The Old Course: In harmony with nature

With the sound of birdsong and the growing season upon us, this time of year is always a busy one for the Old Course environmental team. Over the spring, we’ve been busy maintaining habitats and creating new ones. The aim is to take full advantage of our ‘out of play’ areas creating homes for the plethora of flora and fauna which rely on the Links landscape for food and shelter.

Did you know the whole area of St Andrews Links covers roughly 370 hectares? Around half of this is managed for the environment so needless to say there’s plenty to do! Nurturing the Links’ ecosystem is beneficial to our wildlife but it also creates a more enjoyable experience for the golfer and general public.

This year, the Old Course reed bed area has had two new bird boxes and a bird feeder added. This is actually adjacent to a new sand scrape on the right-hand side of the 14th hole of the New Course. We intend to sow some wildflowers in this area as well (pic above) and hopefully this will become another hot spot for wildlife. In a way, we have created our own microcosm of the Links’ larger habitat mosaic!

The reed bed provides a water source for animals and the sand scrape a habitat for mining bees as well as a chance for some birds to give themselves a sand shower! The wildflowers provide a source of nectar for pollinating insects (which hopefully includes some bees from our six beehives – one pictured above) and of course our own bird boxes and feeders will help the already numerous birds which use this area. Reed buntings, yellowhammers, chaffinches and linnets (below) can regularly be seen perched on the gorse close by.

We have also built a bug hotel (below) at our turf nursery near the 7th hole on the Old Course. Using materials lying around our work sheds such as pallets, old pipes, sticks and bricks, we’ve created a safe haven for all kinds of little beasties! Many of these creatures (such as beetles, centipedes and spiders) either breed or hibernate in similar naturally occurring dark havens. Invertebrates such as solitary bees can use the hollowed out pieces of wood and bricks as their nest. As these and other types of bees are declining in the wider countryside, creating a safe space for them is important. Problems such as large commercial farming and the resulting loss of hedgerows all have an impact on the loss of habitat for small insects so every little helps! We also have another bug hotel on top of our water tank at the Jubilee Greenkeeping Sheds.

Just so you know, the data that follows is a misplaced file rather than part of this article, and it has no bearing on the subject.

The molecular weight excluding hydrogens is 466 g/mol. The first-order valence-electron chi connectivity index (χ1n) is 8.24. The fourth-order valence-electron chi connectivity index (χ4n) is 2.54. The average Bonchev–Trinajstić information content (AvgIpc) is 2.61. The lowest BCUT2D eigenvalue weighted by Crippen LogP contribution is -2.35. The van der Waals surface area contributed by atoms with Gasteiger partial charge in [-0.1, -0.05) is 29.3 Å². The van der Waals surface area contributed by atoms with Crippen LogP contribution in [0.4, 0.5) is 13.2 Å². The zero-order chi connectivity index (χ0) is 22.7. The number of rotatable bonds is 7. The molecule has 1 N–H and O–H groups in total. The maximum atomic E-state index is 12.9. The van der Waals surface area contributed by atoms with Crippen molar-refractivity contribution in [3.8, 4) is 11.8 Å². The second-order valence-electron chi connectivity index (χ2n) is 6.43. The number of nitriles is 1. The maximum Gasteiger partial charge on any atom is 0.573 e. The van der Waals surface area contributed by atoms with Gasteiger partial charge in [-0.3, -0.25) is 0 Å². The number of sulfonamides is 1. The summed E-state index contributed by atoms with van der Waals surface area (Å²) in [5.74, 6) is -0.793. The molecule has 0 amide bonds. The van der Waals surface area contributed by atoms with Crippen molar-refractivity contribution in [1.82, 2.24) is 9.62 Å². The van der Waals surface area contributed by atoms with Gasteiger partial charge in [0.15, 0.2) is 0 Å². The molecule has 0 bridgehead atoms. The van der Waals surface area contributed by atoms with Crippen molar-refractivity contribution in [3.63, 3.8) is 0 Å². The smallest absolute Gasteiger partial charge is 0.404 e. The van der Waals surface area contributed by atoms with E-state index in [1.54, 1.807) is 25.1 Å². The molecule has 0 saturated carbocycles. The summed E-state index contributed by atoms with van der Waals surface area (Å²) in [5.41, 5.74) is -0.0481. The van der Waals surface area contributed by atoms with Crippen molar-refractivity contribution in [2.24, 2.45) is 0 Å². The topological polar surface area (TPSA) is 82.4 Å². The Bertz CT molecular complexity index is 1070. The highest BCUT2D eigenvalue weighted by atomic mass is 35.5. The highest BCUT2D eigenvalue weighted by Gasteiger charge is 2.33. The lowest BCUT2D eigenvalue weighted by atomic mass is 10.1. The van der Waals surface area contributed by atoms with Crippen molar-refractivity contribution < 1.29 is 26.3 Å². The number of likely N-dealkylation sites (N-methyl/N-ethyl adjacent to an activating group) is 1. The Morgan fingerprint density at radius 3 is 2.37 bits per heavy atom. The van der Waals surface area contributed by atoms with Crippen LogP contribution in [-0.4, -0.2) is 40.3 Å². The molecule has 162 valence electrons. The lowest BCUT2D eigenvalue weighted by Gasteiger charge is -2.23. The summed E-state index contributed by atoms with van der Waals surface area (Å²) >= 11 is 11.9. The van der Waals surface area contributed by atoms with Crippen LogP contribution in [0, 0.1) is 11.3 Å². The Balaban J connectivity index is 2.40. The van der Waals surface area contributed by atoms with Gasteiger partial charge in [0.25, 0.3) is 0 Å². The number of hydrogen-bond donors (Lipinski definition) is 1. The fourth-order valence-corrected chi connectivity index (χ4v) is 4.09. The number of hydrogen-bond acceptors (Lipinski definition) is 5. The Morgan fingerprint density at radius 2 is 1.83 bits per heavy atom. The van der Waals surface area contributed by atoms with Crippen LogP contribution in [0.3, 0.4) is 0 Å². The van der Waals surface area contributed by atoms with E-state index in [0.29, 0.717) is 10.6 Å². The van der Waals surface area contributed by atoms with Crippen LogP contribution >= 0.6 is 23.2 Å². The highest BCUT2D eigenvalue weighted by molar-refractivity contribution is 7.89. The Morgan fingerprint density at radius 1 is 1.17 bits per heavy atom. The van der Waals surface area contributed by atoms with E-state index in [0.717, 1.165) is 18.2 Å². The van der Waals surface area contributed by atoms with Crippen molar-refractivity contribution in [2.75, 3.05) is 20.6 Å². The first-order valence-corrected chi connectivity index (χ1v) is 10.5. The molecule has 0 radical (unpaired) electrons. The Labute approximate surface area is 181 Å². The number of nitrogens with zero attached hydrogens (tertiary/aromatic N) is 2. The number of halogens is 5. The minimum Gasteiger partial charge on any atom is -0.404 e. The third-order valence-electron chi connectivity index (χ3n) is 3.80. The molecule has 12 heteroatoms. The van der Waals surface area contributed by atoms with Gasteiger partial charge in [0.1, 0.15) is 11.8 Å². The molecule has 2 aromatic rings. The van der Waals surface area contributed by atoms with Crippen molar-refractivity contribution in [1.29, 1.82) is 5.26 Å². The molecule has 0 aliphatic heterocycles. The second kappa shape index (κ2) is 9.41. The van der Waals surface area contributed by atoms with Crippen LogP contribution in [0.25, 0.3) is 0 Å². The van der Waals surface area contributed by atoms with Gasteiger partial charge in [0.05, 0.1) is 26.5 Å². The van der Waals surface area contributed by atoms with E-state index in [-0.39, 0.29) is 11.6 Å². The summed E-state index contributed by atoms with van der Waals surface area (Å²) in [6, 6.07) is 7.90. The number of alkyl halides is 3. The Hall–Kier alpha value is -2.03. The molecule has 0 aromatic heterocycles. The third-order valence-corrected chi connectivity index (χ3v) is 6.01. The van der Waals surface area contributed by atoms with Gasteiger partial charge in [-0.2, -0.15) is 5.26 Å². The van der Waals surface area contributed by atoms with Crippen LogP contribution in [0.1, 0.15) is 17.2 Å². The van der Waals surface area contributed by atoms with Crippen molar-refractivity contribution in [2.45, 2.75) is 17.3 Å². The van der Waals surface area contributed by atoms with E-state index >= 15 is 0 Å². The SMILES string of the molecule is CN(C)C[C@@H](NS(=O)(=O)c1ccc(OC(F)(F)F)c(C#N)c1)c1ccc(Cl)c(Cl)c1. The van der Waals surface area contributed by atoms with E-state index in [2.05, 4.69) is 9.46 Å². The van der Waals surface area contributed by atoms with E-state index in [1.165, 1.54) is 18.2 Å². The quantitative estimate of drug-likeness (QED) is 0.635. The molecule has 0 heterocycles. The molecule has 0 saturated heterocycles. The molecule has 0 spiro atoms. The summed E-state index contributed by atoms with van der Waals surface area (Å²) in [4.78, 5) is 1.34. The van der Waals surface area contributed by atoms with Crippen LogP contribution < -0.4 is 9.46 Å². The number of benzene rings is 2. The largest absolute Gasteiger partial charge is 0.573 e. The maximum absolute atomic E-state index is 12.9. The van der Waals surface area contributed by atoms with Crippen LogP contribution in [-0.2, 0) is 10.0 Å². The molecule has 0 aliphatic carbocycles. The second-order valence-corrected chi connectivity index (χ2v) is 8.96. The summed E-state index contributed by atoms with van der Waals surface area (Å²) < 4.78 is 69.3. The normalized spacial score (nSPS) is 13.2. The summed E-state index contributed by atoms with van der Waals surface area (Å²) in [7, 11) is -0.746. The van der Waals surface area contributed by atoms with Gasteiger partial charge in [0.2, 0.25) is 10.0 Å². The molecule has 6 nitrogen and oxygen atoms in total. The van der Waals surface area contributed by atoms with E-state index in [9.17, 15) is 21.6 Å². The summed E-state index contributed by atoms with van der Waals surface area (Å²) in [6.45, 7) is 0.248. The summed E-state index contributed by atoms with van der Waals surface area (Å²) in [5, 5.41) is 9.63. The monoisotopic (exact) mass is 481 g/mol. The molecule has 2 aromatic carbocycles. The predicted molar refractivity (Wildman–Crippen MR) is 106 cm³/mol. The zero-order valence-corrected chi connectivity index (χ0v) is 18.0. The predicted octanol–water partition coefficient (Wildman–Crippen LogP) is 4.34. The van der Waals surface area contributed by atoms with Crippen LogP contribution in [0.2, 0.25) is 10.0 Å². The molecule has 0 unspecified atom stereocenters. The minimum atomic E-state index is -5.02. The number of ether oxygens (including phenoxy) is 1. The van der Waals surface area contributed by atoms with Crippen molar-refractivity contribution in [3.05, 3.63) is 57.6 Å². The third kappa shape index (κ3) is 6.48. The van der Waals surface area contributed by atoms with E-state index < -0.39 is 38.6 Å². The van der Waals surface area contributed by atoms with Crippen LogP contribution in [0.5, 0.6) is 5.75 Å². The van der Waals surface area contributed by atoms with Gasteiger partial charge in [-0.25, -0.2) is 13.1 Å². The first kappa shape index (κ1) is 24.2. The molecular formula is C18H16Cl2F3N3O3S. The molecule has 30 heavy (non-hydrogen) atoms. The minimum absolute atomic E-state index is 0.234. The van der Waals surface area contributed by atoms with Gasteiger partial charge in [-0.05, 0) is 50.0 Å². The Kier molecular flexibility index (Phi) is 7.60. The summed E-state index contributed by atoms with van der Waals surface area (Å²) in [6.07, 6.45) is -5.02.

Wildflower areas are being trialled too in suitable areas around the course. Wildflower mixes containing seeds of flowers which are native to this area (some can be seen growing in our rough already) are always chosen. These benefit the wildest pollinators and species such as birdsfoot trefoil and vipers bugloss, each enhance the natural colours of this coastal landscape.
We’ve also been busy again managing the heather and gorse on the Old Course over the winter period. Our aim always is to create healthier more ecologically beneficial ‘stands’ of both as well as enhance the playing experience for the golfer. Mature stands of heather were topped to allow for fresh regrowth and young gorse sprigs were hand picked out of many of our heather areas.

More heather was planted behind a bunker on the left hand side of the 9th fairway and hopefully this will survive and flourish (pic above). The heather was sourced from our gardeners here at St Andrews Links who grew a large amount of heather from seed in small pots. We continue to forge strong links with the surrounding community and our work on the West Sands dune restoration continues to be a real success.

Last April, sustainable development students from St Andrews University joined us for a course walk to learn about the environmental practices we carry out here on the Links (pic above). It was a fantastic experience to share and discuss environmental and sustainability issues with the students. Topics from recycling to our water and habitat management work were discussed.

With summer upon us, it’s exciting to see the fruits of our winter work materialise and plan for more improvements!

Words by Fergal Cushen, Greenkeeper – the Old Course

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